May we never refer to it as dirt again…
There are a couple ways to look at soil: one is as a static, inert growing medium and the other is as a dynamic, living environment of its own that affects the environment above ground. It is the latter context that scientists use mostly today. Understanding soil basics first facilitates better understanding of this much grander context.
What is soil?
Unweathered geological material, mineral, or organic matter is the original source of soil, referred to as its “parent” material. Over time, and with the effects of climate and biological activity, the parent material breaks down to make up about half of the total mass of soil. The other half is made up of varying proportions of air and water. The specific qualities of a given soil—along with climate and surface features (slope or rock, for example)—determine what thrives in it.
It can take up to 200 years to produce
1 cm of soil.
According to the National Resources Conservation Service, there are over 1300 different soil types in Texas, and they vary widely throughout the state.
The General Soil Map of Texas shown above, is the go-to for an overview of soil types. The Woodlands, for the most part, sits in area 51, which is a small portion of the Western Coastal Plain and Flatwoods region. This area covers about 16.1 million acres, dissected by many streams. It has many kinds of upland soils, which tend to be deep, light-colored, acid sands and loams over loamy and clayey subsoils that support pine-hardwood vegetation characterized by the ubiquitous loblolly pine.
Breaking it down
By simple observation, many clues can be gleaned about a particular soil’s properties.
Color. A soil’s color helps determine how much organic material it has, the various minerals present, and its ability to drain. The darker the soil, the more organic material it has. Darkness can also indicate slower drainage. Conversely, lighter soil is an indication that it’s lower in organic content and more highly leached.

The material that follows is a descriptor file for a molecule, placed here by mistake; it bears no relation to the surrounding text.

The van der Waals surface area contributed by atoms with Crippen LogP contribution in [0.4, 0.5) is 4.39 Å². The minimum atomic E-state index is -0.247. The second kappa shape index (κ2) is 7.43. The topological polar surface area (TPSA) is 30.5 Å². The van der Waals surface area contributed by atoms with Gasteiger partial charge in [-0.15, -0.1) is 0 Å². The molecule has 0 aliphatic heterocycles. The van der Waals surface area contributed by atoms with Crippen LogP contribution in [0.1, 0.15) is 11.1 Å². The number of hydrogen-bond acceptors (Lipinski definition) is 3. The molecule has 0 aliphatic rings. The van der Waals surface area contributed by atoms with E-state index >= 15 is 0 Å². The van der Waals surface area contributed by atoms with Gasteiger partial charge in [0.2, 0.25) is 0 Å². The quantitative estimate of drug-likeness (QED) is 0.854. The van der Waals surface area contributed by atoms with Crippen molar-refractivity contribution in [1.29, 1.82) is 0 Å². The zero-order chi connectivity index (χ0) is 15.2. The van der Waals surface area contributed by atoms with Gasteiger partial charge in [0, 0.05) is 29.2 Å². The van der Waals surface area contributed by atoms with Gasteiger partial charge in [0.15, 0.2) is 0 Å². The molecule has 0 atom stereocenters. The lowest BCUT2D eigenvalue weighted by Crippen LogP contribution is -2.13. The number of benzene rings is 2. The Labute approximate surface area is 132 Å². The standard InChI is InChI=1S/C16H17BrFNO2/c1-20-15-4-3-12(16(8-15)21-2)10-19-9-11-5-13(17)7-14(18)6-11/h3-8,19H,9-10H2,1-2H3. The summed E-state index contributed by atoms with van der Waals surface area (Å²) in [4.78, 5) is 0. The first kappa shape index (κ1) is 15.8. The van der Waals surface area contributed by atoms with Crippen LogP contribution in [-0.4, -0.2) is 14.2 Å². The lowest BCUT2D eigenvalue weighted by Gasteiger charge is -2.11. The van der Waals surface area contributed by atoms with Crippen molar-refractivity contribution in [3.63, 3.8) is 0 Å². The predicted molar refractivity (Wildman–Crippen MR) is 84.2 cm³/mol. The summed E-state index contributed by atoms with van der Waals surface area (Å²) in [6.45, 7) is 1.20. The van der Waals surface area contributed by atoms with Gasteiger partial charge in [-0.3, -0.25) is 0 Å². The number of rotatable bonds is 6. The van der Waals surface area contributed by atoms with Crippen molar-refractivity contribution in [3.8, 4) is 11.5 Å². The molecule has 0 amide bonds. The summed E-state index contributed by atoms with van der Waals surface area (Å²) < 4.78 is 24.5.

Color can also give clues to the soil’s mineral content. Iron minerals are by far the greatest contributor to soil color variation, creating yellow, red, grey, black or brown hues.
Texture. Soil texture is important because it determines how well (or not) water drains through it and if it creates pockets of air. Texture is defined by the relative mix of three components:
- sand, being coarse;
- silt, being fine; and
- clay, being finest.
The degree of coarseness or fineness provides clues to soil’s productivity. The coarser the soil:
- the faster it drains;
- the less water and more air it holds;
- the faster it warms; and
- the more easily it can be worked or penetrated by roots.
Depth. More can be learned from the soil’s “horizons.” Horizons are simply layers of differing composition. If there are key things to note about horizons, it’s that the A horizon, or surface, is the most fertile and has the best structure of all the other horizons., making it vital for plant life. Its depth can vary between just 2 inches to more than 12 inches thick. The B horizon, or subsoil, dictates how well water drains. Its depth too, varies between 2 and 12 inches. A subsoil of mostly clay will impair drainage and root growth. And these issues only increase the more shallow the surface soil is above it.